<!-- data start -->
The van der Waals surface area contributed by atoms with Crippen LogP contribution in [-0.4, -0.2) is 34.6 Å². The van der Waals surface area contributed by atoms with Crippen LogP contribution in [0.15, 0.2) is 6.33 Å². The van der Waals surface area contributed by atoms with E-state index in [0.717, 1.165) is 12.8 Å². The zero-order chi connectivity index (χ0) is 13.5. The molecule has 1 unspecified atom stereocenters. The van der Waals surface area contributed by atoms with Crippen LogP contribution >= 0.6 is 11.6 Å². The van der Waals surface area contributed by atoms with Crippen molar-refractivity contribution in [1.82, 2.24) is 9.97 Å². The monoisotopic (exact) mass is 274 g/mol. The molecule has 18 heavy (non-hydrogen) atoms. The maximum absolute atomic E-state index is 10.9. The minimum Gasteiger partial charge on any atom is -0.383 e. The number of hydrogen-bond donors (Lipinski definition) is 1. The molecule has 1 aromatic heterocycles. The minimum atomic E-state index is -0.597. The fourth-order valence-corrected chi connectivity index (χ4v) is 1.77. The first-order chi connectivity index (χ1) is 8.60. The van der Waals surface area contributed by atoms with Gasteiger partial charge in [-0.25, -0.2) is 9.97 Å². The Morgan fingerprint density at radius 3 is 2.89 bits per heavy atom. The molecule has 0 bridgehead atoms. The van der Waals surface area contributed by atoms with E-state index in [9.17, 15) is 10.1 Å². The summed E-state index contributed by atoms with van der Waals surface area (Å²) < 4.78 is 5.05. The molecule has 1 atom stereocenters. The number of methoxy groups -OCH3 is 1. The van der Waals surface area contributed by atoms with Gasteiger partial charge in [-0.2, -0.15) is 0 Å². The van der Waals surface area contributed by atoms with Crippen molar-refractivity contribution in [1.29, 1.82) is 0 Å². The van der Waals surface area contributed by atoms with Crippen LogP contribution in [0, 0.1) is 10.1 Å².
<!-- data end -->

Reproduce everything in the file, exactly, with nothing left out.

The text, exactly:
The van der Waals surface area contributed by atoms with Crippen LogP contribution in [-0.4, -0.2) is 34.6 Å². The van der Waals surface area contributed by atoms with Crippen LogP contribution in [0.15, 0.2) is 6.33 Å². The van der Waals surface area contributed by atoms with E-state index in [0.717, 1.165) is 12.8 Å². The zero-order chi connectivity index (χ0) is 13.5. The molecule has 1 unspecified atom stereocenters. The van der Waals surface area contributed by atoms with Crippen LogP contribution >= 0.6 is 11.6 Å². The van der Waals surface area contributed by atoms with Crippen molar-refractivity contribution in [1.82, 2.24) is 9.97 Å². The monoisotopic (exact) mass is 274 g/mol. The molecule has 18 heavy (non-hydrogen) atoms. The maximum absolute atomic E-state index is 10.9. The minimum Gasteiger partial charge on any atom is -0.383 e. The number of hydrogen-bond donors (Lipinski definition) is 1. The molecule has 1 aromatic heterocycles. The minimum atomic E-state index is -0.597. The fourth-order valence-corrected chi connectivity index (χ4v) is 1.77. The first-order chi connectivity index (χ1) is 8.60. The van der Waals surface area contributed by atoms with Gasteiger partial charge in [-0.25, -0.2) is 9.97 Å². The Morgan fingerprint density at radius 3 is 2.89 bits per heavy atom. The molecule has 0 bridgehead atoms. The van der Waals surface area contributed by atoms with E-state index in [9.17, 15) is 10.1 Å². The summed E-state index contributed by atoms with van der Waals surface area (Å²) < 4.78 is 5.05. The molecule has 1 atom stereocenters. The number of methoxy groups -OCH3 is 1. The van der Waals surface area contributed by atoms with Gasteiger partial charge in [-0.2, -0.15) is 0 Å². The van der Waals surface area contributed by atoms with Crippen molar-refractivity contribution in [1.29, 1.82) is 0 Å². The van der Waals surface area contributed by atoms with Crippen LogP contribution in [0, 0.1) is 10.1 Å².